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Victory in Increments
An Essay by Joel Achenbach

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Oct. 19, 2001 -- Here at home, we're at war with enemies and dangers we cannot see. Our leaders tell us that more terrorist attacks are highly likely. We don't know where or when or in what form. There are reports of possible biological warfare, assaults with microbes that we probably wouldn't detect until we were already infected.

So what are we gonna do? Do we carry a gas mask everywhere? Do we load up on antibiotics? Flee to the hills? My plan is to go to the Capitol of the United States and sit on the steps and just enjoy the view. It's a majestic place overlooking the Mall, the Washington Monument, the Lincoln Memorial.

Osama bin Laden said we Americans are all fearful now. Well, sure, there's some truth to that. But we're not paralyzed by fear. We can have a rational response to risk. This conflict could go on for a long time, possibly for many years, and we can't live our lives in a constant state of dread. I love that Capitol and no one's gonna take it away from me.

"There's plenty of room in my brain for the new information 'cause I'm throwing away all that trivia nonsense like the Monica Lewinsky scandal. Gary Condit? Bye-bye."

Joel Achenbach

The enemy in this case is real, but he's also somewhat imaginary. He infiltrates our minds, inciting suspicion and anxiety. We have to find a way to cleanse the world of the real terrorists and purge our brains of these imaginary ones. I have other wartime plans. For starters, I want to do a lot of reading. To an embarrassing degree, I don't know much about Central Asia, the Middle East, Islam. I have paid too little attention to the politics of the region and the sources of religious fundamentalism. I thought my geography was pretty good, but after September 11th I had to check the atlas to figure out where Afghanistan is and Uzbekistan and Tajikistan. These places had existed in my mind as little ill-defined blobs.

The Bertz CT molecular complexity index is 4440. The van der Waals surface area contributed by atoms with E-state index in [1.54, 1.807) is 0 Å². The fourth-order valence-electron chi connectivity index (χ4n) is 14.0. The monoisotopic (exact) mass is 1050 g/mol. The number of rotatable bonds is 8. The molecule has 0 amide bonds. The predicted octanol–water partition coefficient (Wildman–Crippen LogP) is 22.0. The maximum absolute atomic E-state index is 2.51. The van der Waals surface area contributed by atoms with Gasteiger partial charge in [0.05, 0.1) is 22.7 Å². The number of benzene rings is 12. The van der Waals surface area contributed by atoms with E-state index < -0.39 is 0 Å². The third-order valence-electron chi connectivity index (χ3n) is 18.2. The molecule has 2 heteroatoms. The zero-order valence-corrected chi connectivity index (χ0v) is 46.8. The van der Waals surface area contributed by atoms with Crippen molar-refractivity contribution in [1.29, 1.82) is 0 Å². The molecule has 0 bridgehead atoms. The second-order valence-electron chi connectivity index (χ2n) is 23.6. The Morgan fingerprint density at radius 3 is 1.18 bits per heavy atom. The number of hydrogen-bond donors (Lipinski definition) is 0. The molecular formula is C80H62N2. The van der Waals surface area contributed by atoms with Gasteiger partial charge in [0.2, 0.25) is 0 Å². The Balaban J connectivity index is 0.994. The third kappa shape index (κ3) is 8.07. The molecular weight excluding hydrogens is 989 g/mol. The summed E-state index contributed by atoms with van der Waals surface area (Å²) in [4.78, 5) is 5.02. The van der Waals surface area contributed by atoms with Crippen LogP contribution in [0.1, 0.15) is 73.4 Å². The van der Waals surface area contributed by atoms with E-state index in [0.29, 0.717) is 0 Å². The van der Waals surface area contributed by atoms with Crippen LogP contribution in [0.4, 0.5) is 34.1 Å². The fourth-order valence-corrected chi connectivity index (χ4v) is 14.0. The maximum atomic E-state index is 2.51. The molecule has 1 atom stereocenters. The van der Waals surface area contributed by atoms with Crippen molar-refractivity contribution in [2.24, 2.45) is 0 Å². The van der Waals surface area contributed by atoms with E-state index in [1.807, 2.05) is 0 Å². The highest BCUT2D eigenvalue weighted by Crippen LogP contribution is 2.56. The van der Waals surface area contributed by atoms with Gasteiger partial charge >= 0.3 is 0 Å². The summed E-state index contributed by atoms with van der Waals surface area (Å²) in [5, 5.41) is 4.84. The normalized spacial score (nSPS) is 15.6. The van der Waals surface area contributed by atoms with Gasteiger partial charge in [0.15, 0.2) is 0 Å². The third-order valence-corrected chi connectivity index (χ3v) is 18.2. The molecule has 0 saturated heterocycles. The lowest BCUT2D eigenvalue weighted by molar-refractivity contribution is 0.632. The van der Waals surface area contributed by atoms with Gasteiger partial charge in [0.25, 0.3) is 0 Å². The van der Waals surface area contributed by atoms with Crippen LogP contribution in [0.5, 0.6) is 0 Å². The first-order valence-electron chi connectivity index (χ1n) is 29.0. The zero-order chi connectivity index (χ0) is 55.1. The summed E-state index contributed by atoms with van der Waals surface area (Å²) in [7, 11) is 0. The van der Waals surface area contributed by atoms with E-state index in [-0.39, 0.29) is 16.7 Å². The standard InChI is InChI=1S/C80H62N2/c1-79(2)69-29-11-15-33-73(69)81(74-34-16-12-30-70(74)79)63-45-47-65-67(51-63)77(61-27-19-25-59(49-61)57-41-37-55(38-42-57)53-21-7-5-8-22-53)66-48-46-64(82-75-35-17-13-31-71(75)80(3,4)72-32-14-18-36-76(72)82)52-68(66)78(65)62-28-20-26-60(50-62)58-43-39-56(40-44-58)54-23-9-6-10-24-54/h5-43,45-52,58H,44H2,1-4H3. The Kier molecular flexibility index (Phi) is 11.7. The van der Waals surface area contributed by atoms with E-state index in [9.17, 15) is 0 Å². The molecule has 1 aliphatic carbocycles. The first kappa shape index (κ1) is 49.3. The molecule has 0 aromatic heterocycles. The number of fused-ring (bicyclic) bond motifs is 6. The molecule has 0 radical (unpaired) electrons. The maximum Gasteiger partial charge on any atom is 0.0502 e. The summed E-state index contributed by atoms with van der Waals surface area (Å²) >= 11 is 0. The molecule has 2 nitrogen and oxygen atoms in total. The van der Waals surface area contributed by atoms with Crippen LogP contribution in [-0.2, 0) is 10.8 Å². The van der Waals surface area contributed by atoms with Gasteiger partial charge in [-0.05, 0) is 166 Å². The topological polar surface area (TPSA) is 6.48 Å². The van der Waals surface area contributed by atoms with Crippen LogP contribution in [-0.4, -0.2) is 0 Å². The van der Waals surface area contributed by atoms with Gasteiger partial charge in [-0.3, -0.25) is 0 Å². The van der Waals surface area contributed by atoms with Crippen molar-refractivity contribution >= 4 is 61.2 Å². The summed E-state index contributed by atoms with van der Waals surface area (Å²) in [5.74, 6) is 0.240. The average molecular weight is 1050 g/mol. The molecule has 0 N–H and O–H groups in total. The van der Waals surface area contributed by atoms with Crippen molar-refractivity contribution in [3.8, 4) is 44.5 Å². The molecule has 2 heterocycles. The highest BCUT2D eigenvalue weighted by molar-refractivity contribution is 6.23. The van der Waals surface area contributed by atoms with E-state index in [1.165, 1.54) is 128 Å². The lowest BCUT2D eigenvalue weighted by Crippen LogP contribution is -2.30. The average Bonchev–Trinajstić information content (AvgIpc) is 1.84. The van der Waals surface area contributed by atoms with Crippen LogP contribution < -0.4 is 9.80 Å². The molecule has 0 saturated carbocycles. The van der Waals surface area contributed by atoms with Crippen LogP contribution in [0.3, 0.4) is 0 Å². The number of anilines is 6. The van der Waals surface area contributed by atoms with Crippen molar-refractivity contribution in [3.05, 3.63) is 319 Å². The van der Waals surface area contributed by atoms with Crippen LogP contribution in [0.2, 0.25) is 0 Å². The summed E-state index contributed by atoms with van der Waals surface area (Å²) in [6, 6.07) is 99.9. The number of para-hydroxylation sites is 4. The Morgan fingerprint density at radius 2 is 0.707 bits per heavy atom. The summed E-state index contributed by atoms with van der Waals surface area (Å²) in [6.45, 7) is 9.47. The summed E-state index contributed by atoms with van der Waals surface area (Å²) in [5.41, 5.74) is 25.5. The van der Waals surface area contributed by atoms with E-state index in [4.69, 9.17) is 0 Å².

There's plenty of room in my brain for the new information 'cause I'm throwing away all that trivia nonsense like the Monica Lewinsky scandal. Gary Condit? Bye-bye. I plan, if possible, to get to know more of my fellow citizens who are Muslim. The danger, of course, is that such a gesture might come off as patronizing.

The other night, my wife and I drove by an Afghan restaurant and decided we had to eat there. It was almost empty inside, just two tables occupied. We felt a bit conspicuous. It seemed obvious that we weren't just dining. We were doing cultural outreach. I'm the kind of person who routinely blurts out stupid comments. It took great self-control to prevent myself from saying to the waiter something like, “Hey, what do you make of that darn Taliban?” What I can report with conviction is that the food was tremendous.

Another part of my plan is to go through my personal effects and get them in a little better order. It's not that I think I'm going to die soon, but I like to feel that my life is under control. I want to identify the things that really matter to me. I may have to grab them on the run and get out of the house really quickly. I don't need a gas mask, but I want to know where I put those Father's Day cards written in crayon.

Beyond that, my plan is to weed the garden and think about what I'm going to plant next spring. I want to think about life, not about death. There's a long-term war going on that's fought by every person every day. Victory will be measured in incremental acts of charity and tolerance and understanding and mutual respect and different kinds of courage. That's a war I think we're going to win.

Joel Achenbach is a columnist for The Washington Post and author of "It Looks Like a President, Only Smaller."